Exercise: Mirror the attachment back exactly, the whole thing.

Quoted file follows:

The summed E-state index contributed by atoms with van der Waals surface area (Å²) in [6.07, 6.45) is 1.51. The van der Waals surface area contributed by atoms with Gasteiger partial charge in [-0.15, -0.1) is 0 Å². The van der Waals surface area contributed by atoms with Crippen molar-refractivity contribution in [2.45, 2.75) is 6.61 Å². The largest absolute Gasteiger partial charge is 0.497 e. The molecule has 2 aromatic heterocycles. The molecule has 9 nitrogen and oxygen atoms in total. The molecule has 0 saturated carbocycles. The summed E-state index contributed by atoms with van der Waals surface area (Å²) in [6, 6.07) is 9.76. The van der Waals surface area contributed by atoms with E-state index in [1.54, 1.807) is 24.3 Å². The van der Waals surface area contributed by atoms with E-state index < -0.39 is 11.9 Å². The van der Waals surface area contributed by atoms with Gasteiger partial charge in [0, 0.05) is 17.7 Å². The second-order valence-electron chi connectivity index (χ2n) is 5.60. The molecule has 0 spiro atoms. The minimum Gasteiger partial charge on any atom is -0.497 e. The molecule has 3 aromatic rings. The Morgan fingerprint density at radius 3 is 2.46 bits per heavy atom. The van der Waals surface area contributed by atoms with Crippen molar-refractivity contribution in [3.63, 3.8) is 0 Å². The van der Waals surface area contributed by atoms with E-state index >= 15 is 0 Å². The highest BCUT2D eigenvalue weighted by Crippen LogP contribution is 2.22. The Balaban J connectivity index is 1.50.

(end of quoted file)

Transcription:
The summed E-state index contributed by atoms with van der Waals surface area (Å²) in [6.07, 6.45) is 1.51. The van der Waals surface area contributed by atoms with Gasteiger partial charge in [-0.15, -0.1) is 0 Å². The van der Waals surface area contributed by atoms with Crippen molar-refractivity contribution in [2.45, 2.75) is 6.61 Å². The largest absolute Gasteiger partial charge is 0.497 e. The molecule has 2 aromatic heterocycles. The molecule has 9 nitrogen and oxygen atoms in total. The molecule has 0 saturated carbocycles. The summed E-state index contributed by atoms with van der Waals surface area (Å²) in [6, 6.07) is 9.76. The van der Waals surface area contributed by atoms with E-state index in [1.54, 1.807) is 24.3 Å². The van der Waals surface area contributed by atoms with E-state index < -0.39 is 11.9 Å². The van der Waals surface area contributed by atoms with Gasteiger partial charge in [0, 0.05) is 17.7 Å². The second-order valence-electron chi connectivity index (χ2n) is 5.60. The molecule has 0 spiro atoms. The minimum Gasteiger partial charge on any atom is -0.497 e. The molecule has 3 aromatic rings. The Morgan fingerprint density at radius 3 is 2.46 bits per heavy atom. The van der Waals surface area contributed by atoms with Crippen molar-refractivity contribution in [3.63, 3.8) is 0 Å². The van der Waals surface area contributed by atoms with E-state index >= 15 is 0 Å². The highest BCUT2D eigenvalue weighted by Crippen LogP contribution is 2.22. The Balaban J connectivity index is 1.50.